Stories of those who have battled and beaten cancer often inspire many as it teaches us not to take our lives for granted.

Every battle lost is a tragedy; every battle won a victory. And victory is made sweeter when you have a group of cheerleaders and well-wishers supporting you, like with the Reddit community in Singapore.

In a post put up in October, Redditor LGFBOOM (who signed off as Jules) shared his personal battle with cancer while serving his full-time National Service in the Singapore Police Force (SPF).

In October 2019, a few days before he enlisted, Jules developed a severe cough but decided to ignore it as he did not want to look like a “chao keng warrior” during his first week in camp.

Despite the bad cough, he continued to do well in his Police Officers Basic Course, made new friends and even volunteered for positions in camp.

“Physically, I was doing the best I could as I wanted to reach my goal of an IPPT (Individual Physical Proficiency Test) score of 95. My first IPPT I was handed a score of 84 with which I was content but wanted to improve on,” he wrote.
A score of 85 and above gets the highest possible Gold award.

Jules did not see an urgency to visit the Medical Officer (MO) at first and when he finally did, the cough medication he was given helped with the symptoms. He even managed to improve to 91 for his second IPPT.

Little did he know that these scores may have been a measure of his fitness, but not of his health and an illustration of how unexpectedly illness can strike.

Finding a lump in his neck

Man suffering from sore throat
Image source: Shutterstock / Andrew Angelov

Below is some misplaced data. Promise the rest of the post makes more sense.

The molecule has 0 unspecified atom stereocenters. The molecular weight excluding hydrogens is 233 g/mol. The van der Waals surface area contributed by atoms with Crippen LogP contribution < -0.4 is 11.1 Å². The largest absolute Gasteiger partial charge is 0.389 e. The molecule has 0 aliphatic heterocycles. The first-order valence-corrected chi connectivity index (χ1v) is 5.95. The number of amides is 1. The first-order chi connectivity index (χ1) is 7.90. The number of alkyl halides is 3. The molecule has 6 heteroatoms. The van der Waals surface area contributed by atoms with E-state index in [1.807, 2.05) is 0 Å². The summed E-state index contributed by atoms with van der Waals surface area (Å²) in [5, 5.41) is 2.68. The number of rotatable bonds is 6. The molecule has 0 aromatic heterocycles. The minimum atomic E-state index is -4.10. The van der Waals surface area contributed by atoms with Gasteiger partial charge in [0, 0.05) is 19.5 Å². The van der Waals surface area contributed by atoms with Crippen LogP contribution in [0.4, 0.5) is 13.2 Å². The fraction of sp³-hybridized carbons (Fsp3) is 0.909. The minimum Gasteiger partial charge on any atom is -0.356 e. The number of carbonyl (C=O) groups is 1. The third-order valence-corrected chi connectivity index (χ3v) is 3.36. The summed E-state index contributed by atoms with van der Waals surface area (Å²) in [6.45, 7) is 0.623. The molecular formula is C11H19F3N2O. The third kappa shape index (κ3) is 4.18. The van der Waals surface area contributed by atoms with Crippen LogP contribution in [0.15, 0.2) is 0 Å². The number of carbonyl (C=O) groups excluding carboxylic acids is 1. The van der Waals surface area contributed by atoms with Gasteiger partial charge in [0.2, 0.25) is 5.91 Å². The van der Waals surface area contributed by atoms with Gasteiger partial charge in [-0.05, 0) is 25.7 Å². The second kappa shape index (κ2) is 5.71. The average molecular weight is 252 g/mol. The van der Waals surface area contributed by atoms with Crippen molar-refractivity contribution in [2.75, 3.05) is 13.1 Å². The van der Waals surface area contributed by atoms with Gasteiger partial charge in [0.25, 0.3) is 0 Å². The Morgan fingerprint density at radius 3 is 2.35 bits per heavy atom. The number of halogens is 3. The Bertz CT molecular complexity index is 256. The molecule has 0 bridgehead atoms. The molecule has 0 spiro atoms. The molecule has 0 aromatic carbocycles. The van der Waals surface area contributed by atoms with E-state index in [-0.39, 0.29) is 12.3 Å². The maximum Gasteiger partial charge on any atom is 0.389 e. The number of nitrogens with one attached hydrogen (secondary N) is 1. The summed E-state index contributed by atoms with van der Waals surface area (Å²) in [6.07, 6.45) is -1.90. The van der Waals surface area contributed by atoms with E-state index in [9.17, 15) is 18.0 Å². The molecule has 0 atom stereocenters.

A month after enlisting, Jules felt something awry during his swimming lessons at Home Team Academy.

“I felt my neck and realised there was a large lump. I didn’t think much of it, and assumed it was my lymph nodes swelling up because of my cough. A few days after that discovery, the antibiotics and cough syrup I received started to wear off and my cough came back in full force. I went to the MO once again, but this time mentioned my inflamed lymph nodes. I was given another round of antibiotics and was told: If the lymph nodes don’t swell down, come back.” he wrote.

Later that year, after returning to Singapore from visiting his family and friends in Kuala Lumpur, his condition hadn’t recovered so Jules visited a clinic.

The doctor suspected tuberculosis and sent him for tests. After his X-ray results came back inconclusive, Jules was sent to Changi General Hospital for an MRI on Dec 31. This was when things took a turn for the worse.

“The doctor came back with the results and mentioned it might be tuberculosis, or it might be a cancer of the lymph nodes. My face went pale, and immediately felt the need to cry. We were not sure of it yet, so I told myself: I’m 18, fit and healthy. There is no way in hell I have cancer,” Jules shared.

He was sent to Singapore General Hospital (SGH) to meet an oncologist. There, they suggested performing a biopsy on the lymph nodes on his neck and a PET (positron emission tomography) scan, commonly prescribed for cancer diagnoses and treatments.

Alone when news of cancer broke

Asian radiologist to control and adjust ct scanner
Image source: Shutterstock / trairut noppakaew

On Jan 10, Jules got his results and it was bad news. As his parents had to attend to something overseas, they could only be with him on the phone during the meeting.

“My doctor asked my parents to fly down and I assumed the worst. She wanted my parents to be here with me while she announced the news but I couldn’t handle the wait and asked her bluntly: Did I have cancer, yes or no. She nodded sympathetically, and my whole life flashed before my eyes. I felt like breaking down. I cannot find words intense enough to describe the absolutely horrid feeling of someone informing you that you are cancer ridden, let alone at the young age of 18,” he wrote.

When his parents finally arrived, they were given the full diagnosis – Stage 4A Nodular Sclerosis Hodgkin’s Lymphoma. The cancer had spread to his neck, lungs and all the way down his spine.

“I thought I must’ve had a small beginner cancer at first since I didn’t feel any worse than usual except for incessant itching and night sweats, but nope, I was given the crème de la crème of bad diagnoses.”

Ready to tackle cancer